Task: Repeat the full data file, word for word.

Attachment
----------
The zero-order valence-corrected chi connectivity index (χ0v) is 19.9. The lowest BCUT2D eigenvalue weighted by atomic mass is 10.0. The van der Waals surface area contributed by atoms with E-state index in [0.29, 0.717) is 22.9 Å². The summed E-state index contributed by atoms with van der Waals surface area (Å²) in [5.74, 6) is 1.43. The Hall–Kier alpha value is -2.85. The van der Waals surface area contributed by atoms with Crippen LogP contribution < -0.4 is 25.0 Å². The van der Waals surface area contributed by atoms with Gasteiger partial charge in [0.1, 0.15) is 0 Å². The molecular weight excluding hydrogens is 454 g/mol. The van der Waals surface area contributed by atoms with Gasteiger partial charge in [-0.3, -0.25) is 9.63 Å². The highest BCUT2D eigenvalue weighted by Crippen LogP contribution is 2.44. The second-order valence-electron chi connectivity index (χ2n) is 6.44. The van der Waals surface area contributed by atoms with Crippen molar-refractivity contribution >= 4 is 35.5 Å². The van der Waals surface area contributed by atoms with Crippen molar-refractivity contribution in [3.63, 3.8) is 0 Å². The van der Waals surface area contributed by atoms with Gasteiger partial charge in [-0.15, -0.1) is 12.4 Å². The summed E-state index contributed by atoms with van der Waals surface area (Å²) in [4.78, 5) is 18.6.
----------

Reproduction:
The zero-order valence-corrected chi connectivity index (χ0v) is 19.9. The lowest BCUT2D eigenvalue weighted by atomic mass is 10.0. The van der Waals surface area contributed by atoms with E-state index in [0.29, 0.717) is 22.9 Å². The summed E-state index contributed by atoms with van der Waals surface area (Å²) in [5.74, 6) is 1.43. The Hall–Kier alpha value is -2.85. The van der Waals surface area contributed by atoms with Crippen LogP contribution < -0.4 is 25.0 Å². The van der Waals surface area contributed by atoms with Gasteiger partial charge in [0.1, 0.15) is 0 Å². The molecular weight excluding hydrogens is 454 g/mol. The van der Waals surface area contributed by atoms with Gasteiger partial charge in [-0.3, -0.25) is 9.63 Å². The highest BCUT2D eigenvalue weighted by Crippen LogP contribution is 2.44. The second-order valence-electron chi connectivity index (χ2n) is 6.44. The van der Waals surface area contributed by atoms with Crippen molar-refractivity contribution >= 4 is 35.5 Å². The van der Waals surface area contributed by atoms with Crippen molar-refractivity contribution in [3.63, 3.8) is 0 Å². The van der Waals surface area contributed by atoms with Gasteiger partial charge in [-0.15, -0.1) is 12.4 Å². The summed E-state index contributed by atoms with van der Waals surface area (Å²) in [4.78, 5) is 18.6.